inf 
big 
1 
lil 
0 
+0 
+lil 
+1 
+big 
+inf 
+nan 
nan 
nan 
nan 
nan 
nan 
nan 
nan 
nan 
nan 
nan 
nan 
nan 
nan 
inf 
nan 
inf 
inf 
inf 
inf 
inf 
inf 
inf 
inf 
inf 
nan 
nan 
big 
nan 
inf 
2e+30 
big 
big 
big 
big 
big 
big 
0 
+inf 
nan 
1 
nan 
inf 
big 
2 
1 
1 
1 
1 
0 
+big 
+inf 
nan 
lil 
nan 
inf 
big 
1 
2e40 
lil 
lil 
0 
+1 
+big 
+inf 
nan 
0 
nan 
inf 
big 
1 
lil 
0 
0 
+lil 
+1 
+big 
+inf 
nan 
+0 
nan 
inf 
big 
1 
lil 
0 
0 
+lil 
+1 
+big 
+inf 
nan 
+lil 
nan 
inf 
big 
1 
0 
+lil 
+lil 
2e40 
+1 
+big 
+inf 
nan 
+1 
nan 
inf 
big 
0 
+1 
+1 
+1 
+1 
2 
+big 
+inf 
nan 
+big 
nan 
inf 
0 
+big 
+big 
+big 
+big 
+big 
+big 
2e+30 
+inf 
nan 
+inf 
nan 
nan 
+inf 
+inf 
+inf 
+inf 
+inf 
+inf 
+inf 
+inf 
+inf 
nan 
+nan 
nan 
nan 
nan 
nan 
nan 
nan 
nan 
nan 
nan 
nan 
nan 
nan 
Note how infinityinfinity gives nan, but infinity+infinity is infinity.
Subtraction
 
nan 
inf 
big 
1 
lil 
0 
+0 
+lil 
+1 
+big 
+inf 
+nan 
nan 
nan 
nan 
nan 
nan 
nan 
nan 
nan 
nan 
nan 
nan 
nan 
nan 
inf 
nan 
nan 
inf 
inf 
inf 
inf 
inf 
inf 
inf 
inf 
inf 
nan 
big 
nan 
+inf 
0 
big 
big 
big 
big 
big 
big 
2e+30 
inf 
nan 
1 
nan 
+inf 
+big 
0 
1 
1 
1 
1 
2 
big 
inf 
nan 
lil 
nan 
+inf 
+big 
+1 
0 
lil 
lil 
2e40 
1 
big 
inf 
nan 
0 
nan 
+inf 
+big 
+1 
+lil 
0 
0 
lil 
1 
big 
inf 
nan 
+0 
nan 
+inf 
+big 
+1 
+lil 
0 
0 
lil 
1 
big 
inf 
nan 
+lil 
nan 
+inf 
+big 
+1 
2e40 
+lil 
+lil 
0 
1 
big 
inf 
nan 
+1 
nan 
+inf 
+big 
2 
+1 
+1 
+1 
+1 
0 
big 
inf 
nan 
+big 
nan 
+inf 
2e+30 
+big 
+big 
+big 
+big 
+big 
+big 
0 
inf 
nan 
+inf 
nan 
+inf 
+inf 
+inf 
+inf 
+inf 
+inf 
+inf 
+inf 
+inf 
nan 
nan 
+nan 
nan 
nan 
nan 
nan 
nan 
nan 
nan 
nan 
nan 
nan 
nan 
nan 
Multiplication
* 
nan 
inf 
big 
1 
lil 
0 
+0 
+lil 
+1 
+big 
+inf 
+nan 
nan 
nan 
nan 
nan 
nan 
nan 
nan 
nan 
nan 
nan 
nan 
nan 
nan 
inf 
nan 
+inf 
+inf 
+inf 
+inf 
nan 
nan 
inf 
inf 
inf 
inf 
nan 
big 
nan 
+inf 
+inf 
+big 
1e10 
0 
0 
1e10 
big 
inf 
inf 
nan 
1 
nan 
+inf 
+big 
+1 
+lil 
0 
0 
lil 
1 
big 
inf 
nan 
lil 
nan 
+inf 
1e10 
+lil 
0 
0 
0 
0 
lil 
1e10 
inf 
nan 
0 
nan 
nan 
0 
0 
0 
0 
0 
0 
0 
0 
nan 
nan 
+0 
nan 
nan 
0 
0 
0 
0 
0 
0 
0 
0 
nan 
nan 
+lil 
nan 
inf 
1e10 
lil 
0 
0 
0 
0 
+lil 
1e10 
+inf 
nan 
+1 
nan 
inf 
big 
1 
lil 
0 
0 
+lil 
+1 
+big 
+inf 
nan 
+big 
nan 
inf 
inf 
big 
1e10 
0 
0 
1e10 
+big 
+inf 
+inf 
nan 
+inf 
nan 
inf 
inf 
inf 
inf 
nan 
nan 
+inf 
+inf 
+inf 
+inf 
nan 
+nan 
nan 
nan 
nan 
nan 
nan 
nan 
nan 
nan 
nan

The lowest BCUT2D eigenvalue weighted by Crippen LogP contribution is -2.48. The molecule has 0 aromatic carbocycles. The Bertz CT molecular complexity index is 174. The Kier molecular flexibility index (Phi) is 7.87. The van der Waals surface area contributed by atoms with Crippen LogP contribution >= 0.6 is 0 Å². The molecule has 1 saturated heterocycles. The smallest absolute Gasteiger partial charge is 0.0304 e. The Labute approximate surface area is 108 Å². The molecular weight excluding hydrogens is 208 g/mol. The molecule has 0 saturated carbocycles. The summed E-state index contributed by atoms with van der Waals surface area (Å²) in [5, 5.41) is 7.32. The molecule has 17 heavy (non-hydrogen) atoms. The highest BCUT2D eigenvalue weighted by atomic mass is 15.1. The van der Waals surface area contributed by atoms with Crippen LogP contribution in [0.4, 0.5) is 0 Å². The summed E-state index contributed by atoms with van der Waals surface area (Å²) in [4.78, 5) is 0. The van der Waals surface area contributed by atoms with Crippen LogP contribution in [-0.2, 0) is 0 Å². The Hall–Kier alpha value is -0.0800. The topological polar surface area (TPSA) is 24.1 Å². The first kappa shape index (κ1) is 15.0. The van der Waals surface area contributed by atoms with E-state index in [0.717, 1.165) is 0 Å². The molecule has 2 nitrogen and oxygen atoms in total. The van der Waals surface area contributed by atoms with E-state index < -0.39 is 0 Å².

nan 
nan 
nan 
Note that 0*infinity gives nan, and outofrange multiplications give infinities.
Division
/ 
nan 
inf 
big 
1 
lil 
0 
+0 
+lil 
+1 
+big 
+inf 
+nan 
nan 
nan 
nan 
nan 
nan 
nan 
nan 
nan 
nan 
nan 
nan 
nan 
nan 
inf 
nan 
nan 
+inf 
+inf 
+inf 
+inf 
inf 
inf 
inf 
inf 
nan 
nan 
big 
nan 
0 
+1 
+big 
+inf 
+inf 
inf 
inf 
big 
1 
0 
nan 
1 
nan 
0 
1e30 
+1 
+inf 
+inf 
inf 
inf 
1 
1e30 
0 
nan 
lil 
nan 
0 
0 
+lil 
+1 
+inf 
inf 
1 
lil 
0 
0 
nan 
0 
nan 
0 
0 
0 
0 
nan 
nan 
0 
0 
0 
0 
nan 
+0 
nan 
0 
0 
0 
0 
nan 
nan 
0 
0 
0 
0 
nan 
+lil 
nan 
0 
0 
lil 
1 
inf 
+inf 
+1 
+lil 
0 
0 
nan 
+1 
nan 
0 
1e30 
1 
inf 
inf 
+inf 
+inf 
+1 
1e30 
0 
nan 
+big 
nan 
0 
1 
big 
inf 
inf 
+inf 
+inf 
+big 
+1 
0 
nan 
+inf 
nan 
nan 
inf 
inf 
inf 
inf 
+inf 
+inf 
+inf 
+inf 
nan 
nan 
+nan 
nan 
nan 
nan 
nan 
nan 
nan 
nan 
nan 
nan 
nan 
nan 
nan 
Note that 0/0, and inf/inf give NaNs; while outofrange divisions like big/lil or 1.0/0.0 give infinities (and not errors!).
Equality
== 
nan 
inf 
big 
1 
lil 
0 
+0 
+lil 
+1 
+big 
+inf 
+nan 
nan 
0 
0 
0 
0 
0 
0 
0 
0 
0 
0 
0 
0 
inf 
0 
+1 
0 
0 
0 
0 
0 
0 
0 
0 
0 
0 
big 
0 
0 
+1 
0 
0 
0 
0 
0 
0 
0 
0 
0 
1 
0 
0 
0 
+1 
0 
0 
0 
0 
0 
0 
0 
0 
lil 
0 
0 
0 
0 
+1 
0 
0 
0 
0 
0 
0 
0 
0 
0 
0 
0 
0 
0 
+1 
+1 
0 
0 
0 
0 
0 
+0 
0 
0 
0 
0 
0 
+1 
+1 
0 
0 
0 
0 
0 
+lil 
0 
0 
0 
0 
0 
0 
0 
+1 
0 
0 
0 
0 
+1 
0 
0 
0 
0 
0 
0 
0 
0 
+1 
0 
0 
0 
+big 
0 
0 
0 
0 
0 
0 
0 
0 
0 
+1 
0 
0 
+inf 
0 
0 
0 
0 
0 
0 
0 
0 
0 
0 
+1 
0 
+nan 
0 
0 
0 
0 
0 
0 
0 
0 
0 
0 
0 
0 
Note that positive and negative zeros are considered equal, and a "NaN" doesn't equal anythingeven itself!
LessThan
< 
nan 
inf 
big 
1 
lil 
0 
+0 
+lil 
+1 
+big 
+inf 
+nan 
nan 
0 
0 
0 
0 
0 
0 
0 
0 
0 
0 
0 
0 
inf 
0 
0 
+1 
+1 
+1 
+1 
+1 
+1 
+1 
+1 
+1 
0 
big 
0 
0 
0 
+1 
+1 
+1 
+1 
+1 
+1 
+1 
+1 
0 
1 
0 
0 
0 
0 
+1 
+1 
+1 
+1 
+1 
+1 
+1 
0 
lil 
0 
0 
0 
0 
0 
+1 
+1 
+1 
+1 
+1 
+1 
0 
0 
0 
0 
0 
0 
0 
0 
0 
+1 
+1 
+1 
+1 
0 
+0 
0 
0 
0 
0 
0 
0 
0 
+1 
+1 
+1 
+1 
0 
+lil 
0 
0 
0 
0 
0 
0 
0 
0 
+1 
+1 
+1 
0 
+1 
0 
0 
0 
0 
0 
0 
0 
0 
0 
+1 
+1 
0 
+big 
0 
0 
0 
0 
0 
0 
0 
0 
0 
0 
+1 
0 
+inf 
0 
0 
0 
0 
0 
0 
0 
0 
0 
0 
0 
0 
+nan 
0 
0 
0 
0 
0 
0 
0 
0 
0 
0 
0 
0 
Note that "NaN" returns false to all comparisonsit's neither smaller nor larger than the other numbers.